Last week, Dave Morgan sent a warning shot across the noses of newspaper publishers everywhere with his piece called "Newspapers, Now or Never." What perplexes me is how newspapers could have given up the natural marketplace advantage they had in the first place--the fact that they're the focal point for how news affects a community.
know it's a cheesy headline. I myself cringe when I see the phrase in a presentation, etc. However, this is a bit different. I am really talking about being out of the box--the television, that is.
Q4 is upon us. I love Q4 because the NFL makes it perfectly acceptable to sit around every Sunday and enjoy the view from my couch with a few brewskis to help pass the time. When I get to work on Monday, though, a stack of discrepant invoices is there too, right where I left them on Friday afternoon.
It's make-or-break time for newspapers. Over the last couple of months, I've spent a lot of time talking to newspaper companies about their digital futures, particularly when it comes to advertising. While I've had these kinds of discussions with them for many, many years, the current plight facing the industry has made these discussions take on an immediacy that I have never seen at any point in the past 15 years. They know that their future is now and that they had better figure it out fast.
Bundle, un-bundle. Bundle, un-bundle. The agency business is cyclical, and for many years we've witnessed clients shifting from the bundling of services to un-bundled services. However, some of the news I've read over the last few weeks appears to signal that this cycle may finally be coming to an end.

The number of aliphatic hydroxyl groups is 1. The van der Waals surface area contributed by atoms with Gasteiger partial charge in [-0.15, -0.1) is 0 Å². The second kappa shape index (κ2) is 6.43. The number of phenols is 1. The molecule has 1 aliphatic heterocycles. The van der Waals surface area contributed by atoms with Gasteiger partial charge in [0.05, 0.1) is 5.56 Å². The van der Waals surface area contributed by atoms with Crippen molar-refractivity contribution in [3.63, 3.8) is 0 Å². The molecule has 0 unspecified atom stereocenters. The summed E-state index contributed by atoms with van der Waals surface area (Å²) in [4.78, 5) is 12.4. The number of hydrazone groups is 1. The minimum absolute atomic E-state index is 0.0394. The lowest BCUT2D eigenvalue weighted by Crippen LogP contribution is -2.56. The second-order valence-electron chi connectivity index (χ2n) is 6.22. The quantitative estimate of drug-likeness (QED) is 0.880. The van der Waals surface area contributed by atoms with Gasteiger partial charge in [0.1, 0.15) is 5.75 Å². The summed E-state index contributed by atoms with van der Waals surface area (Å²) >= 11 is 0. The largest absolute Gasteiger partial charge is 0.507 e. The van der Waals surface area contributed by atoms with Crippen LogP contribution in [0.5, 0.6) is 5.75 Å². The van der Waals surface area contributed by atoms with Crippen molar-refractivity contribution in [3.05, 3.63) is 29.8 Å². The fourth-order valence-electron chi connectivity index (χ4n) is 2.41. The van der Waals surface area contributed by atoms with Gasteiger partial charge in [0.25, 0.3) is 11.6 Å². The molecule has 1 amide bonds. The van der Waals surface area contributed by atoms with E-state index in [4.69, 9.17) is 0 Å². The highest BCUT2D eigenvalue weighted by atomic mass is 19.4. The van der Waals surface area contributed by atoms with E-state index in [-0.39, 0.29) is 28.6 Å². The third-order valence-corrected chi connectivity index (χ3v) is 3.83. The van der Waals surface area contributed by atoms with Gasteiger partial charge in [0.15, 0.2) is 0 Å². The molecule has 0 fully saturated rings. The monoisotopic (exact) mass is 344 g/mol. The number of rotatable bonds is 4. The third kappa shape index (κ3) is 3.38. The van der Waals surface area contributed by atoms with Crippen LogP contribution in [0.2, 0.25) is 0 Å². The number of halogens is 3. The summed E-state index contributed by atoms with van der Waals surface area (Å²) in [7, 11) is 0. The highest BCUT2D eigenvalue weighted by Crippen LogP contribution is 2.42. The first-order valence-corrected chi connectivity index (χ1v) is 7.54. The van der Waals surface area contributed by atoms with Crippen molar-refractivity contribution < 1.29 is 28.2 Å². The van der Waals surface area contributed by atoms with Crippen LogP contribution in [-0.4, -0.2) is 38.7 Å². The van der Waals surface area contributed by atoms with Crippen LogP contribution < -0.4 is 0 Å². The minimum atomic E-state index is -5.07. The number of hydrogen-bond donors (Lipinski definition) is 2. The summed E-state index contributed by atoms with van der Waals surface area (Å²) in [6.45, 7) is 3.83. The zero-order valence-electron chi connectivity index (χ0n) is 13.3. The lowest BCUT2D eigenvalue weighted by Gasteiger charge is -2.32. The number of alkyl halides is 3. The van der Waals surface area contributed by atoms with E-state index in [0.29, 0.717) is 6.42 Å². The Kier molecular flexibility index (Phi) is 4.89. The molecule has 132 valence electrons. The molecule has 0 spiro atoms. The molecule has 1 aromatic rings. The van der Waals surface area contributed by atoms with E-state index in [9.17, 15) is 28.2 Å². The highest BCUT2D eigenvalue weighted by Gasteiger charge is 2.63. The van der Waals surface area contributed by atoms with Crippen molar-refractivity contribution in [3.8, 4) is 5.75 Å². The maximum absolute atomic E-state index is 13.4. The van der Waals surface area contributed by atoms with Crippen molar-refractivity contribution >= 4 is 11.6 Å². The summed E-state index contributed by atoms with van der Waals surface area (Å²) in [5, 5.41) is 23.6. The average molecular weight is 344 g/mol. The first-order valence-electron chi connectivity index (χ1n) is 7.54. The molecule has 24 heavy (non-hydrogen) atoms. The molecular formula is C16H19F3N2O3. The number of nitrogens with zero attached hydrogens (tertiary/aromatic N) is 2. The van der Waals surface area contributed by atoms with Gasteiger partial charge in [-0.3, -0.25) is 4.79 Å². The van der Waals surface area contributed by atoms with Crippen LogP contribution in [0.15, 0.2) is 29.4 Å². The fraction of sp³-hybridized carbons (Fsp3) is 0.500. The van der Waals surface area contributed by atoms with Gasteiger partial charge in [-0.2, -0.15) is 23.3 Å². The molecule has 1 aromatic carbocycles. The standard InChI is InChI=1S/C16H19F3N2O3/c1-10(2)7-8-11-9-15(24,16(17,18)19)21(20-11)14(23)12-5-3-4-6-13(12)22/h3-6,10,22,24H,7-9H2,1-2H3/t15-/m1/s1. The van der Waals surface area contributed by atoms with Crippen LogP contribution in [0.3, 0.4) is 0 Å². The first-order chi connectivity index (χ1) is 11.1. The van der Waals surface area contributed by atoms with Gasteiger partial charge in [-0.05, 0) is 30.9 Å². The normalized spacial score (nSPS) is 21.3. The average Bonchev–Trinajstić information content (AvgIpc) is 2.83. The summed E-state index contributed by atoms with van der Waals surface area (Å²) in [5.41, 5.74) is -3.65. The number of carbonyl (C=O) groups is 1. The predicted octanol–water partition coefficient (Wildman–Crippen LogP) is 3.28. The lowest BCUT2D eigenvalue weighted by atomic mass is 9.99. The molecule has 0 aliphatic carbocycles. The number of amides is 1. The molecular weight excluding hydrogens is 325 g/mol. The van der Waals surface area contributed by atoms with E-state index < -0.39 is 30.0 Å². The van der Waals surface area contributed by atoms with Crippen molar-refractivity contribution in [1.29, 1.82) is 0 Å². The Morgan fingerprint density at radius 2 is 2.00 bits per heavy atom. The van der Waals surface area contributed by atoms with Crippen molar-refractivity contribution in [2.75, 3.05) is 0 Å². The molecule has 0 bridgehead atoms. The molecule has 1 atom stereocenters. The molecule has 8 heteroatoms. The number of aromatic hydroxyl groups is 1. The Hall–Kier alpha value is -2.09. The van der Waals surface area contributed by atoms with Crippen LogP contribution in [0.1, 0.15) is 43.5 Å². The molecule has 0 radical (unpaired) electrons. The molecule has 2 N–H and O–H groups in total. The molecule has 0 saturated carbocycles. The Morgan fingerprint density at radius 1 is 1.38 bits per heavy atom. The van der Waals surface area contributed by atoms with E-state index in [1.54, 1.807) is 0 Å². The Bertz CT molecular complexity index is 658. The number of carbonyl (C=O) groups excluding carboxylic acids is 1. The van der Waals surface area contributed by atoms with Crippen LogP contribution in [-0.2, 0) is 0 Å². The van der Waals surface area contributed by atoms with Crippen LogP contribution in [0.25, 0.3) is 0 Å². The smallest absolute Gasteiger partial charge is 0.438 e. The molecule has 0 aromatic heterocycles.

Last week, fellow Spin writer Cory Treffiletti explored the notion of what constitutes a "hit" in today's fragmented music landscape, where personalization and niche interests now rule over a marketplace that was once dominated by artists with mass appeal. Some of the forward-thinking folks on the fringes of the music business see a label-less future coming for music artists, in which the majority of revenues and profits are not derived from record sales, but from touring and merchandise sales. It's an interesting concept....
OK, user-generated content is hot. However, I just don't get the whole YouTube craze--and Google's buying it for $1.65 billion. Is it me, or does this seem like lawsuit after lawsuit waiting to happen?
I have the utmost respect for BusinessWeek and its editorial staff, but I'm disappointed we had to endure another round of sensational cynicism around Web metrics confusion, this time with a Web 2.0 spin.
I have written several times in the past about my good friend Tom Deierlein. Tom, as many of you know, is the COO of Dynamic Logic and was called unexpectedly to serve in the U.S. Army in Iraq. Tom was wounded by a sniper in East Baghdad on Saturday, Sept. 9.
A lot of people who know me well know I harbor a (not-so) secret desire to be a rock star. I'd love to be like Bono--to be on stage in front of thousands of people singing a song and having the crowd sing along with me. That feeling must be utterly amazing, but unfortunately I can't hold a tune with a backpack and my guitar prowess ain't so hot, either....